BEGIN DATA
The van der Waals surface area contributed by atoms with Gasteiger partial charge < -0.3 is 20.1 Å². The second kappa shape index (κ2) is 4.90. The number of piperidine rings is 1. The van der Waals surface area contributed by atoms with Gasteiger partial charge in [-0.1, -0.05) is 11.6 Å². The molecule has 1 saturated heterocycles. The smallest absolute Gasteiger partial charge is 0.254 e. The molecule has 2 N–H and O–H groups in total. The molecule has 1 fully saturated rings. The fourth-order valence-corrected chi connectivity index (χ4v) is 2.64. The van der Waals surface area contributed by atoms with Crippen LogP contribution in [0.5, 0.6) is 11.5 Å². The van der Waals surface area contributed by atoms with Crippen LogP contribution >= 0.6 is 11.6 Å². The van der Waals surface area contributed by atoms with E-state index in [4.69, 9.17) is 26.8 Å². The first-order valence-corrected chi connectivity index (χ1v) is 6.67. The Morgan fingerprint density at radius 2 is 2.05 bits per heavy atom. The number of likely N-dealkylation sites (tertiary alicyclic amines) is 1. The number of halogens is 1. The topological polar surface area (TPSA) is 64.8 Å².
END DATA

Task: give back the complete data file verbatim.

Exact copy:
The van der Waals surface area contributed by atoms with Gasteiger partial charge < -0.3 is 20.1 Å². The second kappa shape index (κ2) is 4.90. The number of piperidine rings is 1. The van der Waals surface area contributed by atoms with Gasteiger partial charge in [-0.1, -0.05) is 11.6 Å². The molecule has 1 saturated heterocycles. The smallest absolute Gasteiger partial charge is 0.254 e. The molecule has 2 N–H and O–H groups in total. The molecule has 1 fully saturated rings. The fourth-order valence-corrected chi connectivity index (χ4v) is 2.64. The van der Waals surface area contributed by atoms with Crippen LogP contribution in [0.5, 0.6) is 11.5 Å². The van der Waals surface area contributed by atoms with Crippen LogP contribution >= 0.6 is 11.6 Å². The van der Waals surface area contributed by atoms with E-state index in [4.69, 9.17) is 26.8 Å². The first-order valence-corrected chi connectivity index (χ1v) is 6.67. The Morgan fingerprint density at radius 2 is 2.05 bits per heavy atom. The number of likely N-dealkylation sites (tertiary alicyclic amines) is 1. The number of halogens is 1. The topological polar surface area (TPSA) is 64.8 Å².